Each of us knows a parent who has given up his or her career to raise their children. Most of us know an empty nest couple who were so focused on the kids, they later realized they have nothing in common when the children leave. This is when the “D” word comes up: Divorce. Additionally, most of readers know that in divorce in Indiana, the courts normally divide the marital estate 50/50. Where a parent is far advanced and in a company and earning a great living, it is difficult to imagine how an equal division is fair to the parent who has been out of the work force for a long time and is not readily employable. But what is the answer? This blog covers the four primary ways a divorce court can account for this inequity in earning power dividing the marital estate if the right evidence is presented.
First, presupposing you put on the right evidence, the trial court can deviate in favor of the parent who has raised the children in two ways as set forth in statutory code. First it can make an unequal division by considering “[t]he economic circumstances of each spouse at the time of the disposition of the property is to become effective. . . .”1 That is, if one spouse is a high-income earner and the stay-at-home is not, the court can deviate to make this fair for both parties. In addition, the trial court can award the marital home to the spouse raising the children, again if the right evidence is presented. Specifically, the trial court can consider “the desirability of awarding the family residence or the right to dwell in the family residence for such periods as the court considers just and reasonable to the spouse having custody of any children.”2 Again, however, it takes skilled counsel to develop and present this evidence in the trial court.
Second, in the statute creating the presumption of an equal division as being just and reasonable, it allows a court to deviate by considering “[t]he earnings or earning ability of the parties related to a final division of the property and a final determination of the property rights of the parties.”3 What this means is if one spouse has significantly higher earning or earning ability than the other the spouse, the court could make an unequal division in favor of the lower-earning spouse. On the other hand, and where good lawyering comes in, if the spouse who is not on the same earning playing field because of wasted opportunities or failures to advance, this evidence may be developed and offered to support an equal division. It is all in the evidence.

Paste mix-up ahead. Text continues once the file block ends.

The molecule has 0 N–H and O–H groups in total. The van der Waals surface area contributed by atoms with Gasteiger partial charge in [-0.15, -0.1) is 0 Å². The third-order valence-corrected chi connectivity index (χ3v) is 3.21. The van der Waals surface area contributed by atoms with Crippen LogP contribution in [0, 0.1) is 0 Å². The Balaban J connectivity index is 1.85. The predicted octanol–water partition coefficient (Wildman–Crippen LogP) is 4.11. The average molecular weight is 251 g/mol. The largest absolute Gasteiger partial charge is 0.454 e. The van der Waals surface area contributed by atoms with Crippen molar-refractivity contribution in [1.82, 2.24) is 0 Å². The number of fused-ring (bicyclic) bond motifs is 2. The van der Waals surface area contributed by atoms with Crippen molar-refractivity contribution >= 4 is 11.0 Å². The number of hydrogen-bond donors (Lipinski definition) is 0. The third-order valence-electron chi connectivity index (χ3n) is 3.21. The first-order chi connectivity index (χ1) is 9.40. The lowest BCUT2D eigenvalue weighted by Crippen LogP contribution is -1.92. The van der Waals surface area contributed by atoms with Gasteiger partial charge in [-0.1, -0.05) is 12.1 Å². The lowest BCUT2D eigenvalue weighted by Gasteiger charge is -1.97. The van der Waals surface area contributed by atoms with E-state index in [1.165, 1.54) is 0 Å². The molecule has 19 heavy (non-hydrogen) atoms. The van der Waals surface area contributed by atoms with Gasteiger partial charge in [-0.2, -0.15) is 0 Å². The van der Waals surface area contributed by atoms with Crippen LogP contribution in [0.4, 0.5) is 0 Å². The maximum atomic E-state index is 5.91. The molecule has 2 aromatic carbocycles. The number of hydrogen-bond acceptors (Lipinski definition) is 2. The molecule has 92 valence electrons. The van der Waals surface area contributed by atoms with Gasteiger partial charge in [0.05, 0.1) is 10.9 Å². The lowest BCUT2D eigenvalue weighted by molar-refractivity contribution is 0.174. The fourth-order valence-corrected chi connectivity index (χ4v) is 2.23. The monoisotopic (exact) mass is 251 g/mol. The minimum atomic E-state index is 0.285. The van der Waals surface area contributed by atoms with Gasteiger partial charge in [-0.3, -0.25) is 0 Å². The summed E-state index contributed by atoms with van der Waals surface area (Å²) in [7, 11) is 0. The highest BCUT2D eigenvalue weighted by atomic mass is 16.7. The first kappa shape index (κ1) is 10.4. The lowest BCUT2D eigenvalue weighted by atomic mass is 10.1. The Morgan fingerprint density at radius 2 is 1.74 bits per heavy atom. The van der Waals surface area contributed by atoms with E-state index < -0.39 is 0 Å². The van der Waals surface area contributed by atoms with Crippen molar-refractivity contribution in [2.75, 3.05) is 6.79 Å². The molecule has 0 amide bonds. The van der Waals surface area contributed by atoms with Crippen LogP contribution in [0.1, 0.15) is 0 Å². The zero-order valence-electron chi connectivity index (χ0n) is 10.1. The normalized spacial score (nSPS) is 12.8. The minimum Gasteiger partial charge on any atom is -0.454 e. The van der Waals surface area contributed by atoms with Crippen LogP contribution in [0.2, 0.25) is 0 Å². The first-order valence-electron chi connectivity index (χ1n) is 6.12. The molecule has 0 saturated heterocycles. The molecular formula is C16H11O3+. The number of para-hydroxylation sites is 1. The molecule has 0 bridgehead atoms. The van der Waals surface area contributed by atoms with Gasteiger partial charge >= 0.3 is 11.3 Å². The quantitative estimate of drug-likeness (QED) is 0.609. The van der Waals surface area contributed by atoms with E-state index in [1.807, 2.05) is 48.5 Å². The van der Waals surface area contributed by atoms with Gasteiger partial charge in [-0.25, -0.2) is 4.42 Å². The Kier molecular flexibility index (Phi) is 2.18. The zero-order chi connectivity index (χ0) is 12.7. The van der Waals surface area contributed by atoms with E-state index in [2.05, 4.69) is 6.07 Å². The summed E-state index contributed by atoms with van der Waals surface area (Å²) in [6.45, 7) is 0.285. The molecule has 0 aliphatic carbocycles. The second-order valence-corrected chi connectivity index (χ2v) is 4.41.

Third, while Indiana does not have indefinite alimony as some states do, the court in a final hearing may order rehabilitation maintenance for up to three (3) years to allow the lower-earning spouse to attend college, a trade school, or otherwise to enhance his or her skills and ability to obtain a higher paying job.4 To prevail and obtain spousal maintenance, a spouse must present in the right evidence. The court considers the following evidence in awarding spousal maintenance:
- The educational level of each spouse at the time of marriage and at the time the action is commenced.
- Whether an interruption in the education, training, or employment of a spouse who is seeking maintenance occurred during the marriage as a result of homemaking or childcare responsibilities or both.
- The earning capacity of each spouse, including educational background, training, employment skills, work experience, and length of presence or absence from the job market.
- The time and expense necessary to acquire sufficient education or training to enable the spouse who is seeking maintenance to find appropriate employment.
Thus, in addition to or as a part of an unequal division in the stay-at-home parent’s favor, the court may award rehabilitative maintenance for educational training to increase that parent’s skills for the workplace.
Fourth, a significant part of developing the evidence the stay-at-home parent needs to present is obtaining a skilled domestic attorney. This can be a challenge to parent who is in this financially weak position. For this reason, the Divorce Act allows a divorce court to order the other side to pay some or all of party’s legal fees so they can have access to a skilled domestic advocate based in the disparity in incomes. The statutory authorization for attorney’s fees is very broad and includes costs, such as expert witnesses, and mediation fees.5
Ultimately, with skilled domestic counsel and proper development and presentation of the evidence, the stay-at-home parent may be protected on divorce to ensure both parties receive what is an equitable split of the marital pot. This blog was written by attorneys at Ciyou & Dixon, P.C. who handle domestic cases throughout the state. This is written for general educational purposes and not specific legal advice. It is an advertisement.